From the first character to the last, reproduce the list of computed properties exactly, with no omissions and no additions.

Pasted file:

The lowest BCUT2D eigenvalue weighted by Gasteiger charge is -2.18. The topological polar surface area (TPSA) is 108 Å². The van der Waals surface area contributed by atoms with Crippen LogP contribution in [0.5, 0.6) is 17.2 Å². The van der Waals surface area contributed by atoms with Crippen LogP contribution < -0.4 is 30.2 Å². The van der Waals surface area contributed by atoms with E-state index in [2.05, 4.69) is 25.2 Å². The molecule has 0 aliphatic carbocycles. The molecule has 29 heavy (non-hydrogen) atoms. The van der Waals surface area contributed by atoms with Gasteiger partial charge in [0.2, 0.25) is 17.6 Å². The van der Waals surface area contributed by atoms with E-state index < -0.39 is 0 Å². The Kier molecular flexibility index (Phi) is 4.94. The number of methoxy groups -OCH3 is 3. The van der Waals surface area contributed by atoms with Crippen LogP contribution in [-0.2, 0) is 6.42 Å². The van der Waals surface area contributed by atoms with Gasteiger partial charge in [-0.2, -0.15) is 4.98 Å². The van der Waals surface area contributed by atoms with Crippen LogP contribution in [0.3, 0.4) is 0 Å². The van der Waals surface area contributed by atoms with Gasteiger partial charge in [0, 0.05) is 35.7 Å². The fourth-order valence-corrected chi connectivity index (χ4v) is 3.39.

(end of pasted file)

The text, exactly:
The lowest BCUT2D eigenvalue weighted by Gasteiger charge is -2.18. The topological polar surface area (TPSA) is 108 Å². The van der Waals surface area contributed by atoms with Crippen LogP contribution in [0.5, 0.6) is 17.2 Å². The van der Waals surface area contributed by atoms with Crippen LogP contribution < -0.4 is 30.2 Å². The van der Waals surface area contributed by atoms with E-state index in [2.05, 4.69) is 25.2 Å². The molecule has 0 aliphatic carbocycles. The molecule has 29 heavy (non-hydrogen) atoms. The van der Waals surface area contributed by atoms with Gasteiger partial charge in [0.2, 0.25) is 17.6 Å². The van der Waals surface area contributed by atoms with E-state index < -0.39 is 0 Å². The Kier molecular flexibility index (Phi) is 4.94. The number of methoxy groups -OCH3 is 3. The van der Waals surface area contributed by atoms with Crippen LogP contribution in [-0.2, 0) is 6.42 Å². The van der Waals surface area contributed by atoms with Gasteiger partial charge in [-0.2, -0.15) is 4.98 Å². The van der Waals surface area contributed by atoms with Crippen LogP contribution in [0.3, 0.4) is 0 Å². The van der Waals surface area contributed by atoms with Gasteiger partial charge in [0, 0.05) is 35.7 Å². The fourth-order valence-corrected chi connectivity index (χ4v) is 3.39.